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Many people know March 14 is celebrated as Pi Day because 3, 1, and 4 are the first three significant digits of π (using the month, day date format). I just learned that July 22 is celebrated as Pi Approximation Day (using the day/month date format) because 22/7 is a common approximation of π .

π Is defined as the ratio of a circle’s circumference to its diameter. π Is an irrational number (it cannot be expressed as the ratio of two integers), and it has an infinite number of non-repeating digits. Approximations of π date back to ancient civilizations and continue today as people compete to calculate π to billions of decimal places on supercomputers.

The 22/7 approximation only matches π to the second digit after the decimal place, 3.14, and 22/7 is greater than π, a fact known by Archimedes. The error in the approximation is only about 0.04%, which is close enough for most of us.

People also compete in the number of decimal places they can recite by memory such as using mnemonic techniques with words, where the length of each word represents a digit of π . There are many creative π mnemonics , but I am content to remember the 15 word “How I need a drink, alcoholic of course, after the heavy lectures involving quantum mechanics.”

A quite impressive feat is Apu from the Simpsons who claimed to be able to recite 40,000 digits of π, and proved it by correctly stating that the 40,000th digit is 1. Apu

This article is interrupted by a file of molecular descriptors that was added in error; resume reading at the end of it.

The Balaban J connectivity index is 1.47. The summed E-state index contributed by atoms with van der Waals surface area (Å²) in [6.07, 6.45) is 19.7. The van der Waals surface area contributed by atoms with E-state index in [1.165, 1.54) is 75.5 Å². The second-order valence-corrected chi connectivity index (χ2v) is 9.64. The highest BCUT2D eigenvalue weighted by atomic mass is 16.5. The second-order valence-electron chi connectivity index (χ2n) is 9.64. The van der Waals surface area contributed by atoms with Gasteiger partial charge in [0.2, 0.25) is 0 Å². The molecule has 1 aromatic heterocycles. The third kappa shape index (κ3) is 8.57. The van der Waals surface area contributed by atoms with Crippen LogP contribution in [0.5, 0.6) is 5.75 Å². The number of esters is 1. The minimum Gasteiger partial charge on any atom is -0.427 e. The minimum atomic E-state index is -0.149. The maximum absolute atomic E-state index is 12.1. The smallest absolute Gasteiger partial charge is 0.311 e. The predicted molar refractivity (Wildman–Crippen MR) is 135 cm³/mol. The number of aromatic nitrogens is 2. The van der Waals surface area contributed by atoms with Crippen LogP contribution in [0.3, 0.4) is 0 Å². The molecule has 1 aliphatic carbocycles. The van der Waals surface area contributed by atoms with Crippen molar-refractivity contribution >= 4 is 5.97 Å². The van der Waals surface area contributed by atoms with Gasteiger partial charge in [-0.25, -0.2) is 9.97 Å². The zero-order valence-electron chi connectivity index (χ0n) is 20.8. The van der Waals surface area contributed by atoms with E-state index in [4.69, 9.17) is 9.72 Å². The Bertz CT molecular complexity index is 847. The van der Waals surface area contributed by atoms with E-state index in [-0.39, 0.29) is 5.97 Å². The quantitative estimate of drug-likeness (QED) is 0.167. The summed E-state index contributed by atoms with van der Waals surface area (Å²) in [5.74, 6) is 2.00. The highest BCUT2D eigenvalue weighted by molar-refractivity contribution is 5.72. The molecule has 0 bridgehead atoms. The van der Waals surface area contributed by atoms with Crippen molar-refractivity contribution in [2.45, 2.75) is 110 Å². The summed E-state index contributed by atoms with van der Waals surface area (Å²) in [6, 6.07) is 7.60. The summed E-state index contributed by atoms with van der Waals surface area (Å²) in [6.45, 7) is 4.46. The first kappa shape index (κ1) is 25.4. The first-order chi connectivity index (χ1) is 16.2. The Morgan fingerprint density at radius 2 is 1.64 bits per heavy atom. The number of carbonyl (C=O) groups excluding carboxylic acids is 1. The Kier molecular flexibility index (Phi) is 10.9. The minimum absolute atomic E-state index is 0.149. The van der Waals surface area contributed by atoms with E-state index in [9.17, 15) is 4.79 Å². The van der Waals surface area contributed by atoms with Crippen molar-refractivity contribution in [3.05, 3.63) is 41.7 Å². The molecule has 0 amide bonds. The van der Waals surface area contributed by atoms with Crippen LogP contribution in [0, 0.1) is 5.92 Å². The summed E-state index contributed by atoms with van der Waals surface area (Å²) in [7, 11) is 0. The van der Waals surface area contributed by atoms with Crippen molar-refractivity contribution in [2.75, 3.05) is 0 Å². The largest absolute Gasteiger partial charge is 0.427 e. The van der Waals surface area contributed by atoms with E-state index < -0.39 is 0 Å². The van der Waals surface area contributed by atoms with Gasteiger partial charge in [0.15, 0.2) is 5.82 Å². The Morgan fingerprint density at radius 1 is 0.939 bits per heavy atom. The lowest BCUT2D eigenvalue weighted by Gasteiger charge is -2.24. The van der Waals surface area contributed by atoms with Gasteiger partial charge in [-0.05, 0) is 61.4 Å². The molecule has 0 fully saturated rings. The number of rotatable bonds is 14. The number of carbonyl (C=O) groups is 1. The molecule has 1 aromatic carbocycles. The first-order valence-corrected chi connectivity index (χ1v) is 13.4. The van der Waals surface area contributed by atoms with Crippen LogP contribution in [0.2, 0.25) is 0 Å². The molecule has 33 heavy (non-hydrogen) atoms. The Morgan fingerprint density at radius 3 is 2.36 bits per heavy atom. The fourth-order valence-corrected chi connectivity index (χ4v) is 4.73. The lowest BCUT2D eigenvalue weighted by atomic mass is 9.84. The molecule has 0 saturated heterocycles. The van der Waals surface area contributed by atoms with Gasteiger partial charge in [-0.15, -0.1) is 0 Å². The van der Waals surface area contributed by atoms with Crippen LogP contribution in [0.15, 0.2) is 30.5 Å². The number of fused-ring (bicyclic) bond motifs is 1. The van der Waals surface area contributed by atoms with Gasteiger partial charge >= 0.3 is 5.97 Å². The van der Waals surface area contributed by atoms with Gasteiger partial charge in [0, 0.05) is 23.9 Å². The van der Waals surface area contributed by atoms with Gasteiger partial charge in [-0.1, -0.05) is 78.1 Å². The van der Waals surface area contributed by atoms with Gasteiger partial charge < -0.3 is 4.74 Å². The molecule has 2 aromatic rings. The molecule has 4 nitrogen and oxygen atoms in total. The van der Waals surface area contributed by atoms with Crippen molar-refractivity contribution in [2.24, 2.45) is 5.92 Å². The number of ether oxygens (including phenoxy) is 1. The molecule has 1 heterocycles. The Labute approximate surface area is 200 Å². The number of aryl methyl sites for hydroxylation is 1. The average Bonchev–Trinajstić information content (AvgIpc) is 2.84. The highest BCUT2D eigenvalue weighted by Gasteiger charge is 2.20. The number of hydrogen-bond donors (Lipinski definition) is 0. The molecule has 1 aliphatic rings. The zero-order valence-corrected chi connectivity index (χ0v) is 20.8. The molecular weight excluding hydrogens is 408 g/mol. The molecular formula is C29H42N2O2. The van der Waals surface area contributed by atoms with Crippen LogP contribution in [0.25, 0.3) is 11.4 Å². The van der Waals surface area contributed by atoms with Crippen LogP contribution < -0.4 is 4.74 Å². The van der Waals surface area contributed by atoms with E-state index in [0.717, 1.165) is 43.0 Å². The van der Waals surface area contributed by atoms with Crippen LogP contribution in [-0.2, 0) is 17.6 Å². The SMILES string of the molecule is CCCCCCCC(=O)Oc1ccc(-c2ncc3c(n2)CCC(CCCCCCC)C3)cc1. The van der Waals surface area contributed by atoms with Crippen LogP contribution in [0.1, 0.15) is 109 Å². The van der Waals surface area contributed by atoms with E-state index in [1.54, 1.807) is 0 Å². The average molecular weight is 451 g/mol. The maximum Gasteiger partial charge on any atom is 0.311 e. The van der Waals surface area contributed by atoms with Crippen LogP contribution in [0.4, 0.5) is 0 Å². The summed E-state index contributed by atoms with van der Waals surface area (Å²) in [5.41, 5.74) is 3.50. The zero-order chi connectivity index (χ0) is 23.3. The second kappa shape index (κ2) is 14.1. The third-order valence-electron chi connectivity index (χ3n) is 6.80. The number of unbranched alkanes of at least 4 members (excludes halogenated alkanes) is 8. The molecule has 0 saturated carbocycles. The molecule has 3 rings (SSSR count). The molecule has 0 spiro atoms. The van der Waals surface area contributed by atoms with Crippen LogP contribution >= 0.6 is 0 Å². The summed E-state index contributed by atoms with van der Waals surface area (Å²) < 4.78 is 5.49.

The R computer language carries 15 or 16 digits. That seems like enough. A NASA engineer says he can’t think of a practical application that would require more than 15 digits of π . NASA

π appears in many areas of math besides geometry and trigonometry. It is hidden away in statistics where the probability density function formula of the normal curve has a √(2π) term in the denominator to get the integral equal to 1, and elsewhere in other branches of math.

Happy Pi Approximation Day.

Here is some R code:

library(dplyr)
library(tidytext)

# compare 15 digits of 22/7 to pi
print(22/7, digits=15)
print(pi, digits=15)

# count word length & number of words in this mnemonic
textfile <- c("How I need a drink",
“alcoholic of course”,
“after the heavy lectures involving quantum mechanics.”)

df<-data.frame(line=1:length(textfile), text=textfile)
df_words <- df %>% unnest_tokens(word, text) %>% mutate(word_length = nchar(word))
df_words
n <- nrow(df_words)
cat(“Number of words: “, n)